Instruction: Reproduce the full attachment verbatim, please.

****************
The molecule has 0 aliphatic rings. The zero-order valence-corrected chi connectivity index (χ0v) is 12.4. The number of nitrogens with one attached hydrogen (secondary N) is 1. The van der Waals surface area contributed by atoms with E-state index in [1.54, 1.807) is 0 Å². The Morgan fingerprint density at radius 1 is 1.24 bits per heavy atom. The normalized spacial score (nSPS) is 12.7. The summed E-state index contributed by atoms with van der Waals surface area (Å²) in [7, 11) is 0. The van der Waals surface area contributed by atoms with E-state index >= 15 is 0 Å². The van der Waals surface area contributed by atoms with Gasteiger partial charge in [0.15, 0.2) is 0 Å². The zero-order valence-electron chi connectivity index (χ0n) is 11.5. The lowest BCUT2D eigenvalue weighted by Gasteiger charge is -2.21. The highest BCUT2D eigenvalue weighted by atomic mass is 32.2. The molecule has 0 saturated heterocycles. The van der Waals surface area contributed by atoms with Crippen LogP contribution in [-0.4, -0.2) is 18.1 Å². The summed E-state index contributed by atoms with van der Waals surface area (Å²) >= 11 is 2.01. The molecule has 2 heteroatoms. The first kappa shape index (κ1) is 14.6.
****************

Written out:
The molecule has 0 aliphatic rings. The zero-order valence-corrected chi connectivity index (χ0v) is 12.4. The number of nitrogens with one attached hydrogen (secondary N) is 1. The van der Waals surface area contributed by atoms with E-state index in [1.54, 1.807) is 0 Å². The Morgan fingerprint density at radius 1 is 1.24 bits per heavy atom. The normalized spacial score (nSPS) is 12.7. The summed E-state index contributed by atoms with van der Waals surface area (Å²) in [7, 11) is 0. The van der Waals surface area contributed by atoms with E-state index >= 15 is 0 Å². The van der Waals surface area contributed by atoms with Gasteiger partial charge in [0.15, 0.2) is 0 Å². The zero-order valence-electron chi connectivity index (χ0n) is 11.5. The lowest BCUT2D eigenvalue weighted by Gasteiger charge is -2.21. The highest BCUT2D eigenvalue weighted by atomic mass is 32.2. The molecule has 0 saturated heterocycles. The van der Waals surface area contributed by atoms with Crippen LogP contribution in [-0.4, -0.2) is 18.1 Å². The summed E-state index contributed by atoms with van der Waals surface area (Å²) >= 11 is 2.01. The molecule has 2 heteroatoms. The first kappa shape index (κ1) is 14.6.